It is my belief that while there are general steps in a photographer’s workflow, each photographer will have his/her own workflow customised to fit his or her purpose. That being said, I also believe that there a few questions that each photographer should ask when contemplating changes to their photography workflow. I don’t know about you, but it has happened to me a few times when I read about someone else’s photography workflow and I just quickly adapted it only to find out later that it’s not working that great for me. This forced me to ask some really simple questions before changing anything.
Simple questions are hard to answer.
Well, this article is another one of those articles that was born out of the realization that most of the times you have to ask some basic…really basic questions before starting any complex project or procedure. Question like: “Why do I want to do that?” or “Where am I trying to get?” are always necessary and extremely helpful. This is also the case when it comes to defining your photography workflow. So, I came up with two simple questions that should help you think through changes that will help you create an efficient photography work flow.
1) What’s your purpose in taking pictures
This is probably the simplest and most important question for a photographer. The answer or answers to this question will influence your workflow, actually they should influence your efficient photography workflow. Just by simply using someone else’s photography workflow will work for a while if it’s a good fit for your goals, but when your purpose and desire changes then your photography workflow has to change with you. So, are you trying to just capture events in your family life, or sell photos online, or sell prints of your photos, or a combination of all ? Well, these types of questions will help you define the purpose(s) for your picture collection.
2) How does your efficient photography workflow support your goals?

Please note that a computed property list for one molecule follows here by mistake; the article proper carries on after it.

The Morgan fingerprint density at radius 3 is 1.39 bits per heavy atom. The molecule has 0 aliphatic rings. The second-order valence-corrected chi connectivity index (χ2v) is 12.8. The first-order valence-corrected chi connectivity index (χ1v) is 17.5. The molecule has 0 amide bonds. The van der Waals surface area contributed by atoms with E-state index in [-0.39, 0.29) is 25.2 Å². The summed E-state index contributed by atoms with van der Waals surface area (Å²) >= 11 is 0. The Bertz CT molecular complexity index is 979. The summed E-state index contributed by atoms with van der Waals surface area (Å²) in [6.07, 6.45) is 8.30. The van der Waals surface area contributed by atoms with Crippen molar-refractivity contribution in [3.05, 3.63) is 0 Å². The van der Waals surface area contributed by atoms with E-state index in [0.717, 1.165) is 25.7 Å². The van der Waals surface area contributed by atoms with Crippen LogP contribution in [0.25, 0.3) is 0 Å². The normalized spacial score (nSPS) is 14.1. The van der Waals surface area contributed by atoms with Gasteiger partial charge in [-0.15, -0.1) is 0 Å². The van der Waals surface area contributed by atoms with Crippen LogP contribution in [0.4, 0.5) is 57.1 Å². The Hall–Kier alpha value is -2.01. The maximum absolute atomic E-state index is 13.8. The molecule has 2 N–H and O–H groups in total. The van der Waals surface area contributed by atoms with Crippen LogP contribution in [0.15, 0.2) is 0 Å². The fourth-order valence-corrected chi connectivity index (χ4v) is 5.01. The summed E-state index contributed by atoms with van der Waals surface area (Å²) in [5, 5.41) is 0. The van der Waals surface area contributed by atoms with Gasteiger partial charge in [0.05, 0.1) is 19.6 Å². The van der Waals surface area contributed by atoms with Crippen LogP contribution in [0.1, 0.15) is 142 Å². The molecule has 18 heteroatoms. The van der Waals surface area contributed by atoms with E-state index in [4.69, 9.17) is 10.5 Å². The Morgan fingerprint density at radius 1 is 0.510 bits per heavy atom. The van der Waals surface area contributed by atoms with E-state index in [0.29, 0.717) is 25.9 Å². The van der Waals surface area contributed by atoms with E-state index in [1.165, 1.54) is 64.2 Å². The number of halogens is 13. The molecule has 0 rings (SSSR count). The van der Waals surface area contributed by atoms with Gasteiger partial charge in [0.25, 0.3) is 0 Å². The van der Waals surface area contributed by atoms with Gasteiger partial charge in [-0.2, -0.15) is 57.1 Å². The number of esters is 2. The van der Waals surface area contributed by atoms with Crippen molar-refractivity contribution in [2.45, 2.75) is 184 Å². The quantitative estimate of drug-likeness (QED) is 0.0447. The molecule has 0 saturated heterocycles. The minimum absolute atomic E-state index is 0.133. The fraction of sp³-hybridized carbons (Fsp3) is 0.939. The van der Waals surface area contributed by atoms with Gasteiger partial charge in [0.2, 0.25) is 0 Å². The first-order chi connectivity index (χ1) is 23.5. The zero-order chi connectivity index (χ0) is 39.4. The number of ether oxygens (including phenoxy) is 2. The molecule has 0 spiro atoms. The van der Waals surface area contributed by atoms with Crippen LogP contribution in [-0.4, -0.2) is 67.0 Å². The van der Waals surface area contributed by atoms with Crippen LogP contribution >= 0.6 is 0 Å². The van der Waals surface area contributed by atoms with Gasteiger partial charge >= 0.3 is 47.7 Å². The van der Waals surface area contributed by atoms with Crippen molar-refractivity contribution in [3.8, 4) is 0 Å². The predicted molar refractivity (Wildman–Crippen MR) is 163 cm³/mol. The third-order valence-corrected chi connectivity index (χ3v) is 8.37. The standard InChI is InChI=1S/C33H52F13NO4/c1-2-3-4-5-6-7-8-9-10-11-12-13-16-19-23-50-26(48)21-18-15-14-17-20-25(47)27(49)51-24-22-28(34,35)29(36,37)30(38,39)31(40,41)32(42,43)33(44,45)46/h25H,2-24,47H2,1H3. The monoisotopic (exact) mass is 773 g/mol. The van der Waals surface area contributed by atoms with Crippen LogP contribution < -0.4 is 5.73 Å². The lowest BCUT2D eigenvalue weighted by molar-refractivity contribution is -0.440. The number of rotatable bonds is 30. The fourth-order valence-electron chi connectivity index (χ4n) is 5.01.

For each purpose try to visualize the end state of your picture collection. In other words, how would your collection have to look like in order for you achieve that purpose? Do you need a special set of folders or a set of tags that would make finding your pictures easier? What kinds of searches would you have to perform in order to find the pictures you would need?
For example, if your main purpose is to capture events, then one important purpose for you would be to be able to find pictures from these events. Another purpose might be to be able to e-mail them to your family and friends. So, maybe you would have to have a set of folders or tags setup for each of your purposes. Or maybe you would need both folders and tags.
Think before changing your photography workflow.
I am trying to emphasize the importance of thinking through your photography workflow before starting a new workflow or making changes to your existing one.
Some of us are very impatient and have a hard time planning, while some are very diligent in thinking about all the details before making big changes. It doesn’t really matter about your personality…the bottom line is the same: think before changing your photography workflow.
Some changes are simple to make but they have a big impact. However, if these changes will not support your goals then they will not help you and later on you will have to undo them which is usually a lot harder to do.
How about you ?
What do you think through when you’re analyzing how efficient your photography workflow is? How about when you decide to change things in your workflow? I love to hear what other photographers think through…so please leave a comment below and share your experience.
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I recommend using Adobe Lightroom Classic CC via the annual Adobe Creative Cloud subscription. Lightroom has excellent photo editing capabilities. Yes, Lightroom has a steeper learning curve as you have to learn to keep your catalogs in sync with your hard drive. However, Adobe Lightroom makes most sense especially when you do lots of image editing.
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